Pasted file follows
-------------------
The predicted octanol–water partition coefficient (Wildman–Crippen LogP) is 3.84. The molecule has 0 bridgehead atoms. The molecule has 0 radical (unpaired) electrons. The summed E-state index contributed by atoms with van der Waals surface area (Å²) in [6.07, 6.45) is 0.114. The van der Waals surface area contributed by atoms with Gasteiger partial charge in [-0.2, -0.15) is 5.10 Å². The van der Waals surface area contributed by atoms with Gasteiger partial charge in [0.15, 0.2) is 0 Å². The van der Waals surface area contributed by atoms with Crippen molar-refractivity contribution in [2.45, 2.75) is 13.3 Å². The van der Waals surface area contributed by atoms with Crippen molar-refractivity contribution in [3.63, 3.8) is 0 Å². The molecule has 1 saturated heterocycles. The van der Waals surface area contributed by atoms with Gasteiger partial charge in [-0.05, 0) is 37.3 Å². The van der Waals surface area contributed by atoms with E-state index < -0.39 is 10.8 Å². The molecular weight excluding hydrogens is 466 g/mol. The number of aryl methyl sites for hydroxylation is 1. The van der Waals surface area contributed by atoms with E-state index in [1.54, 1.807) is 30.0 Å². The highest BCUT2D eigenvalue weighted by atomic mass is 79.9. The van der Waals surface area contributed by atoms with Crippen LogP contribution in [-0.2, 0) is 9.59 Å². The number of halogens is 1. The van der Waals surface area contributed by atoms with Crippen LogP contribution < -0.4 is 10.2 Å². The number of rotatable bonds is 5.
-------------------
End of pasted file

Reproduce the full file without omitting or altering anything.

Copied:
The predicted octanol–water partition coefficient (Wildman–Crippen LogP) is 3.84. The molecule has 0 bridgehead atoms. The molecule has 0 radical (unpaired) electrons. The summed E-state index contributed by atoms with van der Waals surface area (Å²) in [6.07, 6.45) is 0.114. The van der Waals surface area contributed by atoms with Gasteiger partial charge in [-0.2, -0.15) is 5.10 Å². The van der Waals surface area contributed by atoms with Gasteiger partial charge in [0.15, 0.2) is 0 Å². The van der Waals surface area contributed by atoms with Crippen molar-refractivity contribution in [2.45, 2.75) is 13.3 Å². The van der Waals surface area contributed by atoms with Crippen molar-refractivity contribution in [3.63, 3.8) is 0 Å². The molecule has 1 saturated heterocycles. The van der Waals surface area contributed by atoms with Gasteiger partial charge in [-0.05, 0) is 37.3 Å². The van der Waals surface area contributed by atoms with E-state index < -0.39 is 10.8 Å². The molecular weight excluding hydrogens is 466 g/mol. The number of aryl methyl sites for hydroxylation is 1. The van der Waals surface area contributed by atoms with E-state index in [1.54, 1.807) is 30.0 Å². The highest BCUT2D eigenvalue weighted by atomic mass is 79.9. The van der Waals surface area contributed by atoms with Crippen LogP contribution in [-0.2, 0) is 9.59 Å². The number of halogens is 1. The van der Waals surface area contributed by atoms with Crippen LogP contribution < -0.4 is 10.2 Å². The number of rotatable bonds is 5.